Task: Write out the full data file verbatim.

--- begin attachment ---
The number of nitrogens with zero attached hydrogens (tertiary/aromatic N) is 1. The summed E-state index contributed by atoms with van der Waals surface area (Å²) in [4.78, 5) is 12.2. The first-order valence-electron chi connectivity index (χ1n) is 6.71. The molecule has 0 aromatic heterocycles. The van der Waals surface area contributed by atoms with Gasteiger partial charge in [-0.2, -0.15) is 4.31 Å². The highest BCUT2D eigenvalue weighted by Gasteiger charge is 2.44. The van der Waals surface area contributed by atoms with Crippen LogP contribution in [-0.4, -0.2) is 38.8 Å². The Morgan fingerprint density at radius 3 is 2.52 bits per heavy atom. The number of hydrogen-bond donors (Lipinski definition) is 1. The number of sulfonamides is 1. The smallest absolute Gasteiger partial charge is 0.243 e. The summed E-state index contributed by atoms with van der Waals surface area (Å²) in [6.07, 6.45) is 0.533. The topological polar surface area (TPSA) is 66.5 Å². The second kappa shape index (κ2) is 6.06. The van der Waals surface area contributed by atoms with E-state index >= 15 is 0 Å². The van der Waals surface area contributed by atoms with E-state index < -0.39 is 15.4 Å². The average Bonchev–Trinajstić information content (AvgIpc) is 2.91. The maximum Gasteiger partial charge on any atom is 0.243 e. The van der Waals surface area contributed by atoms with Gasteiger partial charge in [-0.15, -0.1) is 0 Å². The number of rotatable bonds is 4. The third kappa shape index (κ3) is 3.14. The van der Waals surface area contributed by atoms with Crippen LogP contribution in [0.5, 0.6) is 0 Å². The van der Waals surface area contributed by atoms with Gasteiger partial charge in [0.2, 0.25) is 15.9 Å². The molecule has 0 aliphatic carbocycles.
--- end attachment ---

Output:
The number of nitrogens with zero attached hydrogens (tertiary/aromatic N) is 1. The summed E-state index contributed by atoms with van der Waals surface area (Å²) in [4.78, 5) is 12.2. The first-order valence-electron chi connectivity index (χ1n) is 6.71. The molecule has 0 aromatic heterocycles. The van der Waals surface area contributed by atoms with Gasteiger partial charge in [-0.2, -0.15) is 4.31 Å². The highest BCUT2D eigenvalue weighted by Gasteiger charge is 2.44. The van der Waals surface area contributed by atoms with Crippen LogP contribution in [-0.4, -0.2) is 38.8 Å². The Morgan fingerprint density at radius 3 is 2.52 bits per heavy atom. The number of hydrogen-bond donors (Lipinski definition) is 1. The number of sulfonamides is 1. The smallest absolute Gasteiger partial charge is 0.243 e. The summed E-state index contributed by atoms with van der Waals surface area (Å²) in [6.07, 6.45) is 0.533. The topological polar surface area (TPSA) is 66.5 Å². The second kappa shape index (κ2) is 6.06. The van der Waals surface area contributed by atoms with E-state index >= 15 is 0 Å². The van der Waals surface area contributed by atoms with E-state index < -0.39 is 15.4 Å². The average Bonchev–Trinajstić information content (AvgIpc) is 2.91. The maximum Gasteiger partial charge on any atom is 0.243 e. The van der Waals surface area contributed by atoms with Gasteiger partial charge in [-0.15, -0.1) is 0 Å². The number of rotatable bonds is 4. The third kappa shape index (κ3) is 3.14. The van der Waals surface area contributed by atoms with Crippen LogP contribution in [0.5, 0.6) is 0 Å². The van der Waals surface area contributed by atoms with Gasteiger partial charge in [0.2, 0.25) is 15.9 Å². The molecule has 0 aliphatic carbocycles.